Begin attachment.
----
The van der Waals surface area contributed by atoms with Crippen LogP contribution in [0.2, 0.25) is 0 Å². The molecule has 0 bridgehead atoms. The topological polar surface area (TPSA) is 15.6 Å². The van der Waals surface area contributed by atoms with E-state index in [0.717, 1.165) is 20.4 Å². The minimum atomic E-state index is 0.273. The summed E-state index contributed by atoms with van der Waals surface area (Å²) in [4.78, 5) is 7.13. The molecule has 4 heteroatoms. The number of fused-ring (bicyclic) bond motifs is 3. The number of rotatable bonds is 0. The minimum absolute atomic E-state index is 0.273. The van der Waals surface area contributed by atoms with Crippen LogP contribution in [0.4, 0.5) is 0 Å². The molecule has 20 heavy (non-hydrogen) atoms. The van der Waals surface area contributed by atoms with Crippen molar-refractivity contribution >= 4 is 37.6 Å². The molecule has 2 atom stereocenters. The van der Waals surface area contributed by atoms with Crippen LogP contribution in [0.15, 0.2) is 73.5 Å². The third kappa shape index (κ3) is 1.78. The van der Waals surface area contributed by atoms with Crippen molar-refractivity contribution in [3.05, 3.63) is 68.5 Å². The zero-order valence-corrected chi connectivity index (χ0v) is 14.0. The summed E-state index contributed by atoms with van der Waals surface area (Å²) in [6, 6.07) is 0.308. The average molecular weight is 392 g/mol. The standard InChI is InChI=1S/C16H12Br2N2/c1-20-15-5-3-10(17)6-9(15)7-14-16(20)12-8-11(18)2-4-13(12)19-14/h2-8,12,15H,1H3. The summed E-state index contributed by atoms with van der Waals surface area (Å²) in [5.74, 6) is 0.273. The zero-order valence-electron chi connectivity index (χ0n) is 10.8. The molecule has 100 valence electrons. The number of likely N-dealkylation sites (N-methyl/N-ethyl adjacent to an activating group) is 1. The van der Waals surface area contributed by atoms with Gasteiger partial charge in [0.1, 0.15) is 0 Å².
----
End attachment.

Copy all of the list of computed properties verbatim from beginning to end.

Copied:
The van der Waals surface area contributed by atoms with Crippen LogP contribution in [0.2, 0.25) is 0 Å². The molecule has 0 bridgehead atoms. The topological polar surface area (TPSA) is 15.6 Å². The van der Waals surface area contributed by atoms with E-state index in [0.717, 1.165) is 20.4 Å². The minimum atomic E-state index is 0.273. The summed E-state index contributed by atoms with van der Waals surface area (Å²) in [4.78, 5) is 7.13. The molecule has 4 heteroatoms. The number of fused-ring (bicyclic) bond motifs is 3. The number of rotatable bonds is 0. The minimum absolute atomic E-state index is 0.273. The van der Waals surface area contributed by atoms with Crippen LogP contribution in [0.4, 0.5) is 0 Å². The molecule has 20 heavy (non-hydrogen) atoms. The van der Waals surface area contributed by atoms with Crippen molar-refractivity contribution >= 4 is 37.6 Å². The molecule has 2 atom stereocenters. The van der Waals surface area contributed by atoms with Crippen LogP contribution in [0.15, 0.2) is 73.5 Å². The third kappa shape index (κ3) is 1.78. The van der Waals surface area contributed by atoms with Crippen molar-refractivity contribution in [3.05, 3.63) is 68.5 Å². The zero-order valence-corrected chi connectivity index (χ0v) is 14.0. The summed E-state index contributed by atoms with van der Waals surface area (Å²) in [6, 6.07) is 0.308. The average molecular weight is 392 g/mol. The standard InChI is InChI=1S/C16H12Br2N2/c1-20-15-5-3-10(17)6-9(15)7-14-16(20)12-8-11(18)2-4-13(12)19-14/h2-8,12,15H,1H3. The summed E-state index contributed by atoms with van der Waals surface area (Å²) in [5.74, 6) is 0.273. The zero-order valence-electron chi connectivity index (χ0n) is 10.8. The molecule has 100 valence electrons. The number of likely N-dealkylation sites (N-methyl/N-ethyl adjacent to an activating group) is 1. The van der Waals surface area contributed by atoms with Gasteiger partial charge in [0.1, 0.15) is 0 Å².